Dodgers Front Office Taking Conservative Approach, and That’s OK

Baseball’s Winter Meetings start today, and the Dodgers have yet to make any moves. For a team that had the best record in baseball last year, and were one win a way from winning it all, that wouldn’t normally be a big concern. To the Los Angeles front office, I’m sure it isn’t. With fans, it’s probably a different story.

The Dodgers were rumored to be in on both of the two biggest offseason moves, the signing of Japanese phenom Shohei Ohtani, and trading for reigning NL MVP Giancarlo Stanton. As we know, neither of those ended up happening. Ohtani went to the cross town Anaheim Angels, and the New York Yankees were the ones who decided to take on most of Stanton’s contract and make that trade.

In reality, fans of the Dodgers probably knew that neither of these would actually happen. Ohtani is better suited for an American League team, and the front office has made it well known that they are looking to reduce payroll, not increase it, as would have happened if they assumed the contract of Stanton. Despite the fact that Stanton made it known that his preference was to play for his hometown team, and as much as we all wanted to see his bat in that lineup, his contract was just too much.

The one that hurts the most though, is Brandon Morrow. Sunday he signed a two year deal with the Chicago Cubs to be their closer, a contract reportedly worth $21M. Morrow turned his career around last season with the Dodgers, and was stellar in the postseason, pitching in every game but one. It’s hurts to see a guy like that go, but again, the Dodgers were unlikely to spend that much on an eighth inning guy, especially when there’s no guarantee that he will be as good as he was this year. Regardless, good for Brandon for getting his money, and best of luck to him.

It is assumed that the Dodgers will stay quiet this week at the Winter Meetings. It is good to remind oneself that the Dodgers had the best record in baseball last year, and almost won the World Series. It’s easy to think that because that happened, the Dodgers should go all in and make sure that this year, they actually DO win the World Series, especially when one looks around the league and sees other teams bolstering their teams in big, splashy ways. Or not even in splashy ways, but just by simply addressing needs early on. But that’s not how this front office works.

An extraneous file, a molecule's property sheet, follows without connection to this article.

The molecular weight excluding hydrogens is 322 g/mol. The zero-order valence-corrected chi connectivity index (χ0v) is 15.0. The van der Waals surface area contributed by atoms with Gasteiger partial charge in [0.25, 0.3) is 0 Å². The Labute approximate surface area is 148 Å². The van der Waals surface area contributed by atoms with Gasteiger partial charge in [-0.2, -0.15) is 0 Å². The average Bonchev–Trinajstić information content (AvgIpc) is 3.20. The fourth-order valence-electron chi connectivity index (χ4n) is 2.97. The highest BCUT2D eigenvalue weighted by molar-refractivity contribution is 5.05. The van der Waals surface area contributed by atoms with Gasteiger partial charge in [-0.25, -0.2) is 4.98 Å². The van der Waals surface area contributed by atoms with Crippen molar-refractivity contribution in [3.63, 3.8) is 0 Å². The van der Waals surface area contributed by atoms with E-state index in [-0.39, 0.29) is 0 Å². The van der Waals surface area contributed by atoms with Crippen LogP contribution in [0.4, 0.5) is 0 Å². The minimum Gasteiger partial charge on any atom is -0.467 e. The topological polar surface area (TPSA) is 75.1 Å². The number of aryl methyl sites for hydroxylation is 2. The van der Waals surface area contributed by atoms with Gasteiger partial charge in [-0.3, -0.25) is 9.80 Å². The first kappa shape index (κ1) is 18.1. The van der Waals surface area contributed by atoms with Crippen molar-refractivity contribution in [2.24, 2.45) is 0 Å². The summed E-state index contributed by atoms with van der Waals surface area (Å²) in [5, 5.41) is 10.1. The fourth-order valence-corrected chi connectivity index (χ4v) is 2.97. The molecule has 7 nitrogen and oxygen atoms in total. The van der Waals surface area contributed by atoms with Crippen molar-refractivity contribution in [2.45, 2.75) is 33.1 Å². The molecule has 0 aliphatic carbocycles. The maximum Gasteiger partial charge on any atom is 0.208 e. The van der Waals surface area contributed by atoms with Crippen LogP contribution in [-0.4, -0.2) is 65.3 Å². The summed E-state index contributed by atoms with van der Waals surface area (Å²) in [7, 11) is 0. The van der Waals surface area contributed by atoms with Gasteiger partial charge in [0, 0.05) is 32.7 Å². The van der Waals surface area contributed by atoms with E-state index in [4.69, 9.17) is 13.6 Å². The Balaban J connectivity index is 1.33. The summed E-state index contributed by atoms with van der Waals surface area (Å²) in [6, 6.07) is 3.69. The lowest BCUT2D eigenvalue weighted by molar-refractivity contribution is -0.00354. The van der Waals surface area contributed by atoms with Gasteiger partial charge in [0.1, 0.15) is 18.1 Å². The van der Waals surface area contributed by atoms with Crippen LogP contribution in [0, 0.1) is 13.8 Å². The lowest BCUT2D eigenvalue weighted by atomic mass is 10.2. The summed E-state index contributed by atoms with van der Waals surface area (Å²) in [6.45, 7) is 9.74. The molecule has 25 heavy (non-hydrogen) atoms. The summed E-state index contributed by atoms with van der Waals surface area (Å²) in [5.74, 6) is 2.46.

I stated in a previous article that this team has the luxury of waiting the market out, and that’s what they’ll do. They will not mortgage the future for a better chance next year. And let’s not forget that at the end of the 2018 season, Clayton Kershaw can opt out of his contract. Also, other contracts will be off the books, such as Adrian Gonzalez, Scott Kazmir and Brandon McCarthy. There are bigger opportunities down the road—Bryce Harper will be a free agent then. There are many things to plan for monetarily wise in the future, and when you already have a very solid core of players, you can afford to play the waiting game.

Still, moves will be made, albeit probably not splashy ones. The Dodgers could use another starting pitcher or two. Even though they have a plethora of outfielders, they still could make a move for a different Marlins player, as rumor have recently surfaced with Los Angeles and Miami talking about Marcel Ozuna. Both Yimi Garcia and Pedro Baez will be back healthy next season, so maybe the call for an eighth inning guy isn’t as loud as we think. The front office has already shown a great propensity for finding really good players for not a lot of payout on their end, and we as fans should continue to give them the benefit of the doubt.

(FOLLOW ANDY ON TWITTER: @DODGERSANDYINPA)

 

Advertisements

Dodgers 2018 Payroll: To Spend or Not to Spend?